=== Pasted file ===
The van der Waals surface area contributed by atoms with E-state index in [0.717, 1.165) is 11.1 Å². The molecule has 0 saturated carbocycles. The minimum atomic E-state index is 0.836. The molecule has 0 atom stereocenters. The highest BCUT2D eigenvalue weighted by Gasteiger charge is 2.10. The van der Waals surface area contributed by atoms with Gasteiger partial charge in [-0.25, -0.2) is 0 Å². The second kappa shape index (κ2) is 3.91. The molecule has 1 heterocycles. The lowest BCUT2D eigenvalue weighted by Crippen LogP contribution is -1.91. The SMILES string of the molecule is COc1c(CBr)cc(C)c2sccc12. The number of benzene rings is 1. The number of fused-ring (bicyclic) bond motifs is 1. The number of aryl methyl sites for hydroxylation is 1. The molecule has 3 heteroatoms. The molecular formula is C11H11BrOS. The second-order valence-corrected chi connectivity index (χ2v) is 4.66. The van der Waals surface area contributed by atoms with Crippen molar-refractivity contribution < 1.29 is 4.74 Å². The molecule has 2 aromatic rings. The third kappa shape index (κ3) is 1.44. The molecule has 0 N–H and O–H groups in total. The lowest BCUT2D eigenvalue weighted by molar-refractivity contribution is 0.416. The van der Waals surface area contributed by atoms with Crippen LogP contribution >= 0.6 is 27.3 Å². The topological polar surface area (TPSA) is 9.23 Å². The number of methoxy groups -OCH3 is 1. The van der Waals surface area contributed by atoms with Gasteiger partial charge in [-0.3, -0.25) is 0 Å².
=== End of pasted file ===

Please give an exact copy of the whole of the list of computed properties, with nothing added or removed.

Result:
The van der Waals surface area contributed by atoms with E-state index in [0.717, 1.165) is 11.1 Å². The molecule has 0 saturated carbocycles. The minimum atomic E-state index is 0.836. The molecule has 0 atom stereocenters. The highest BCUT2D eigenvalue weighted by Gasteiger charge is 2.10. The van der Waals surface area contributed by atoms with Gasteiger partial charge in [-0.25, -0.2) is 0 Å². The second kappa shape index (κ2) is 3.91. The molecule has 1 heterocycles. The lowest BCUT2D eigenvalue weighted by Crippen LogP contribution is -1.91. The SMILES string of the molecule is COc1c(CBr)cc(C)c2sccc12. The number of benzene rings is 1. The number of fused-ring (bicyclic) bond motifs is 1. The number of aryl methyl sites for hydroxylation is 1. The molecule has 3 heteroatoms. The molecular formula is C11H11BrOS. The second-order valence-corrected chi connectivity index (χ2v) is 4.66. The van der Waals surface area contributed by atoms with Crippen molar-refractivity contribution < 1.29 is 4.74 Å². The molecule has 2 aromatic rings. The third kappa shape index (κ3) is 1.44. The molecule has 0 N–H and O–H groups in total. The lowest BCUT2D eigenvalue weighted by molar-refractivity contribution is 0.416. The van der Waals surface area contributed by atoms with Crippen LogP contribution >= 0.6 is 27.3 Å². The topological polar surface area (TPSA) is 9.23 Å². The number of methoxy groups -OCH3 is 1. The van der Waals surface area contributed by atoms with Gasteiger partial charge in [-0.3, -0.25) is 0 Å².